The Palm Springs City Council on Wednesday, Sept. 29, will consider a Human Rights Commission draft resolution to apologize for the city’s role in the actions associated with Section 14.

PALM SPRINGS — The potential removal of the prominent Frank Bogert statue in front of City Hall on Tahquitz Avenue has sucked most of the oxygen out of the air surrounding the special meeting n Wednesday, but equally important is the City Council’s preparedness to apologize for the city’s role in the actions associated with Section 14.

Section 14 is one of the less glamorous chapters in the history of Palm Springs known around the world as a tourist destination and a favorite hangout of Hollywood stars. Section 14 involved he forced eviction of minority families from tribal land known as Section 14 in the 1950s and 1960s.

Black and Latino families for decades rented land from the Agua Caliente Band of Cahuilla Indians on Section 14, a 1-square mile section of land bound by what is now Indian Canyon Drive to the west, Ramon Road to the south, Sunrise Way to the east and Alejo Road to the north.

Racial residential segregation was prevalent in Palm Springs, and land leasing laws prevented the Agua Caliente from developing their land, so the tribe rented out land on Section 14 to many Black and Latino families.

After federal law changed in 1959 to allow 99-year leases on tribal land instead of the short-term five-year leases that were previously allowed, the city became interested in commercial development on Section 14.

Starting in 1959, the city removed residents from their homes to make way for commercial development. Some of those who were evicted reported never receiving any notice before their homes were burned down or demolished.

But others say Bogert had a reputation for racist and discriminatory comments and point to his actions and comments on Section 14.

Bogert served as mayor during the razing of homes on Section 14, a plot of land east of downtown Palm Springs that is part of the Agua Caliente Band of Cahuilla Indians reservation. The city paid for the razing.  It appears that the first evidence of evictions of residents from Section 14 began in late 1954, and continued for the following 12 years, through 1966. Frank Bogert became Mayor of the City of Palm Springs in 1958, serving until 1966. He was elected Mayor again in 1982 and served until 1988.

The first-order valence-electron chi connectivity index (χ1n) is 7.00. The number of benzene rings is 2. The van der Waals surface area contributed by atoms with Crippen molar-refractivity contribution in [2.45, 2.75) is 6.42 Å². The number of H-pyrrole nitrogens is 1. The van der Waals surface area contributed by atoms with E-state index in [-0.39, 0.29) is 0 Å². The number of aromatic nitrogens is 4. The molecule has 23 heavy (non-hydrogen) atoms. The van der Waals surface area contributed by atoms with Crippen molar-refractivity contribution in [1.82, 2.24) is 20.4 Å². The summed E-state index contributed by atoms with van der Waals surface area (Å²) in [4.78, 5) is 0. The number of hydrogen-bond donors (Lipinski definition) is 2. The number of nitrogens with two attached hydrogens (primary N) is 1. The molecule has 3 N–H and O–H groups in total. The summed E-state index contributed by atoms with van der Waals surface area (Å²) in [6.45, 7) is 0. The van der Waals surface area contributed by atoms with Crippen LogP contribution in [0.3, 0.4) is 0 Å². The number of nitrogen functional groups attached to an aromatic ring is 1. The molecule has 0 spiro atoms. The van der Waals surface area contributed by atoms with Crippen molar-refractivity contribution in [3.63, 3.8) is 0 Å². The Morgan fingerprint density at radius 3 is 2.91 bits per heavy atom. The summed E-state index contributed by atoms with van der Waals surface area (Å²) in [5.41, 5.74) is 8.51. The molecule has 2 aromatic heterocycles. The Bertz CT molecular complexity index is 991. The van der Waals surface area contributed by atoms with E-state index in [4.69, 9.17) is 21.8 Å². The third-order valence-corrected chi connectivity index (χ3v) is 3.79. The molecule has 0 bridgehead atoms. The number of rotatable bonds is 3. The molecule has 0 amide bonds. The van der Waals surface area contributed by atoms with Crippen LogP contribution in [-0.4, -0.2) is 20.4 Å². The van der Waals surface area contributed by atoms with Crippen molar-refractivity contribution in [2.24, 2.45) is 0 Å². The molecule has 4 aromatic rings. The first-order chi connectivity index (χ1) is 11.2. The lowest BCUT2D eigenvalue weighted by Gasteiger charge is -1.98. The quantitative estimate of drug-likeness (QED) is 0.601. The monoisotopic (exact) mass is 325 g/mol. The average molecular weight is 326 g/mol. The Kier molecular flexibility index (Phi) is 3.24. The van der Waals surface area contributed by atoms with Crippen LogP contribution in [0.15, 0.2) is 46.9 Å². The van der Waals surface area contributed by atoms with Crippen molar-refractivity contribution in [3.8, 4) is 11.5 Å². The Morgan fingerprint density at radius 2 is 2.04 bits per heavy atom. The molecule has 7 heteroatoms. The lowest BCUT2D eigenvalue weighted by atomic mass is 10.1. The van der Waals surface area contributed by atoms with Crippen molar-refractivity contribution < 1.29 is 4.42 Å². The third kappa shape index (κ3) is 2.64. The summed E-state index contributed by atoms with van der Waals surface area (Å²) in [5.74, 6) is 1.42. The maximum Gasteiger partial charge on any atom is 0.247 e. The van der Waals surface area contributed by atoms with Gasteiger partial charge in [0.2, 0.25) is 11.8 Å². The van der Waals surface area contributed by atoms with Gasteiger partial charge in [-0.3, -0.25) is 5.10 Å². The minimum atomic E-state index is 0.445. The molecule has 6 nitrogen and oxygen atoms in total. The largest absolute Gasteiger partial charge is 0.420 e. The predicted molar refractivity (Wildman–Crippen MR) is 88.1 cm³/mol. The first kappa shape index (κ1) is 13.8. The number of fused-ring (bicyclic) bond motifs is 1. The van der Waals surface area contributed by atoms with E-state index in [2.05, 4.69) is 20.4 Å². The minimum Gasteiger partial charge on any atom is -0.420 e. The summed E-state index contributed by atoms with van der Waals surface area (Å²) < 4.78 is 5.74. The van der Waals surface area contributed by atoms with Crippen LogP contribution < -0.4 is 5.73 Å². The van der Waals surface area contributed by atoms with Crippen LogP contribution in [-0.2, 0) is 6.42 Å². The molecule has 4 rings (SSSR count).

Until now, the City Council has never officially apologized. Those who seem ready to do it are: Mayor Christy Holstege, Mayor Pro Tem Lisa Middleton, Councilmembers Geoff Kors, Dennis Woods and Grace Garner.

According to a draft Resolution from the Human Rights Commission, which the City Council will consider, “The Frank Bogert Monument which stands in front of City Hall is a hurtful symbol of systemic racism and the significance of being the only monument at City Hall makes this symbolism even more hurtful, the current Palm Springs City Council has declared systemic racism a public health crisis, and the city has authority over public property to relocate the Frank Bogert Monument.

The Resolution also states that he City of Palm Springs is committed to promoting racial equity and justice, and desire to advance social equity, diversity, inclusion, and fairness and to work to address and undo systemic racism and its continuing impacts.

Council Preps to Apologize for Section 14 Actions

Frank Bogert Statue

“With an understanding that it takes many good deeds to build a good reputation, and only one bad one to lose it. actions of racial bias, segregation and terror brought on a community. The City of Palm Springs Human Rights Commission desires to move the Frank Bogert Monument from in front of City Hall,” the Resolution states.

Members of the Palm Springs City Human Rights Commission recommend the Palm Springs City Council order the immediate removal of the Frank Bogert Monument from the front of Palm Springs City Hall.

Said removal is to be completed within 90 days from the date of full adoption of this resolution.

The cost to remove the Frank Bogert Monument is approximately $6,000 – $11,000, with the cost to remove and re-install the Monument at an alternate location approximately $12,000 – $22,000. As the Monument is part of the City’s Public Arts Collection, any necessary funding would be appropriated from the Public Arts Fund Budget. There are sufficient funds available in the current fiscal year, according to a staff report.

 

 

 

Image Sources

  • Frank Bogert Statue: Owned by the author
  • Apology: Shutterstock